The phrase “Nigeria as the giant of Africa” has been known by many nations because of the leading roles she plays in policy-makings and their implementations.  Also, these leading roles are prevalent in her military prowess, landscape, natural and human resources and natural endowment.  The larger world as well as other African nations has in contemporary time looked up to Nigeria as the “Savior” of African race given the enormity of the resources that mother nature had endowed her with in comparison to other African states.
Sequel to the above, Nigeria has also played leading and significant roles towards the establishment of various agencies such as Organization of Africa Unity (OAU), Economic Community of West African States (ECOWAS), and African Union (AU) among others.  This same philosophy informed her strategic roles aimed at establishing and realizing the objectives of the New Partnership for African Development (NEPAD). 2   To this end, the thrust of this research revolves around the enormous issues, challenges and prospects of this African project called NEPAD.

The phrase “Nigeria, the Giant of Africa” has been so used by Nigerians especially our leaders that people of critical mind sometimes wonder what has been the basis for this judgment. In other words, analysts and scholars from time to time have attempted to look at Nigeria’s claim to leadership in Africa from various perspectives. The most popular and noticeable reasons always for these include Nigeria’s population, military strength, land mass, natural and mineral resources, etc. 3

In addition, the larger World has in contemporary time looked up to Nigeria to play a leading role in African Affairs, given the enormity of the resources that nature has endowed on her as compared to other African states. Whether Nigeria has been able to justify this confidence is yet another thing

What this research seeks to do essentially therefore is an appraisal of what contributions Nigeria has made in realizing the aims and objectives articulated in the New Partnership for African Development (NEPAD).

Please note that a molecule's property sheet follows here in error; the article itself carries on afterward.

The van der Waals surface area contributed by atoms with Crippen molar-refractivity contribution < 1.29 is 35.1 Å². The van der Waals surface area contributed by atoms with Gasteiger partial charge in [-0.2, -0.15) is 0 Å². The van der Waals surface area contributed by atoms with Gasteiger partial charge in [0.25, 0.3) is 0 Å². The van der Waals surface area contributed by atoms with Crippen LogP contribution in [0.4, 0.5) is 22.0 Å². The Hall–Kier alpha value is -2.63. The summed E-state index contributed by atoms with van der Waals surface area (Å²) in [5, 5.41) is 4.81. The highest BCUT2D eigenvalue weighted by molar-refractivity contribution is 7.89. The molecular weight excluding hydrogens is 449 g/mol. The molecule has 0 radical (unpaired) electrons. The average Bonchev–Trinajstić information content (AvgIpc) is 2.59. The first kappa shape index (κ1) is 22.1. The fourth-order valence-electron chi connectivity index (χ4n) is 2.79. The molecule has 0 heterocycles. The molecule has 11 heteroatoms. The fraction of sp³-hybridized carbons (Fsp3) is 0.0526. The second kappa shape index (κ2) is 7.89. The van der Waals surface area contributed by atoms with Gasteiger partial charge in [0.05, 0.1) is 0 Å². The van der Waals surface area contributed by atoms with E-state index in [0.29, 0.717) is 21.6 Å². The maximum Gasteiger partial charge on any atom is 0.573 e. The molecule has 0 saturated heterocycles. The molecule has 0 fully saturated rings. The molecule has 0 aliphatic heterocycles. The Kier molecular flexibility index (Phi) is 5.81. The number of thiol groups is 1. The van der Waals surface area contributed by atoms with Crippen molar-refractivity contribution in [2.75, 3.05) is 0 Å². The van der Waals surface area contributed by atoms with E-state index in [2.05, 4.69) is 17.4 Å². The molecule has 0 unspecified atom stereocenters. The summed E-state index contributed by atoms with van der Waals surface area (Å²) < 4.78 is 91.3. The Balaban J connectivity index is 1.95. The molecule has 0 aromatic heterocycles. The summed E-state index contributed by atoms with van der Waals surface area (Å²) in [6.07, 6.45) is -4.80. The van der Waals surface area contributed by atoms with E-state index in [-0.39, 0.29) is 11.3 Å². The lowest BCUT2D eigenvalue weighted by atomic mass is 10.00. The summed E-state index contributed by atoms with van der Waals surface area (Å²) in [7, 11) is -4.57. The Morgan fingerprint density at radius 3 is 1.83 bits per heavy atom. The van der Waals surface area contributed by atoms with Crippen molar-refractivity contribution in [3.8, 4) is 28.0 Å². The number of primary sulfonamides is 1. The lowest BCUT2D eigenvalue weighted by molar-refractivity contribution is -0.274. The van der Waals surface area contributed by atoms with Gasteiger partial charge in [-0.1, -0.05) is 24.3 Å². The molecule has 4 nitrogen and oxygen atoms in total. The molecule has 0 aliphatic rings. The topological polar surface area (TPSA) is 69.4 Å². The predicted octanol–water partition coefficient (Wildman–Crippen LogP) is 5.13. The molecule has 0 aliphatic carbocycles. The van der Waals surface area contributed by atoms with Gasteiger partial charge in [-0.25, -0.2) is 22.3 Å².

As is traditional with programmes of this nature, statements articulating aims and objectives, both long-term and short are always in abundant supply. Whether these aims and objectives are later realized however depends on availability of resources and the kind of determination of the promoters of such programmes.

The aims and objectives drawn up by African leaders who are the main promoters of the programmes are all embracing, covering almost all areas of problems, needs and general aspirations of the African continent.

However, the long term objective of NEPAD as contained in public enlightenment series published by the Justice Development and Peace Commission of the Catholic Diocese of Ijebu Ode are:-

to eradicate poverty in Africa and to place African countries both individually and collectively on a path of sustainable growth and development, and thus halt the marginalization of Africa in the globalization process and to promote the role of women in all activities.

Specific goals of the programme, which are many, include the followings:

to achieve and sustain an average percent (7%) per annum for the next 15 years. to ensure that the continent achieves the agreed International Development Goals (I.D.G) as thus:- Reducing the number of people living in extreme poverty by 2015. Enrolment of all children of school age in primary school by 2015. Making progress towards gender equality and empowerment of women. Reducing infant mortality ratio by two third (2/3) by 2015. Reducing maternal mortality ratio by two third (2/3) in 2015. Providing access for all who need reproductive health services by 2015. To implement national strategies for sustainable development by 2015 so as to reverse the loss of environmental degradation 1 pollution. 

Significance of the Study

This work is very significant because it sought to throw light essentially on an African problem that has been begging for an African solution because charity they say must begin at home. If Africa must achieve development then laudable goals and objectives the likes of NEPAD must be pursued and articulated by none other than Africans themselves. The idea therefore conceived by the founders of NEPAD becomes very essential if Africa is to move forward so all efforts at actualizing this is very significant in like manner whatever findings from this research may help in its own contribution towards achieving this development.

Scope of the Study   

The scope of the research shall cover the period when Nigeria and other African leaders like South African Thabo Mbeki, Nigeria’s Obasanjo Bouteflika of Algeria met to formulate what then was known as The Millennium African Plan (MAP) in 2000. The birth of NEPAD was 23rd October, 2001 in Nigeria capital city of Abuja. The scope therefore shall be between the years 2001-2010 5

1.5 Research Methodology

Firstly, historical – critical method will be employed to the study that is, investigating the events, developments and experiences of the past, both in Nigeria and Africa’s Economic Development. This method is handy because it will provide data for background information and contextualization. Data will be obtained from primary and secondary sources. From the primary sources, this research will use aggregate data, official documents, texts, journals, bulletins, magazines, and other periodicals. The internet and other broadcast media will also be utilized. From the secondary source, personal interviews will be conducted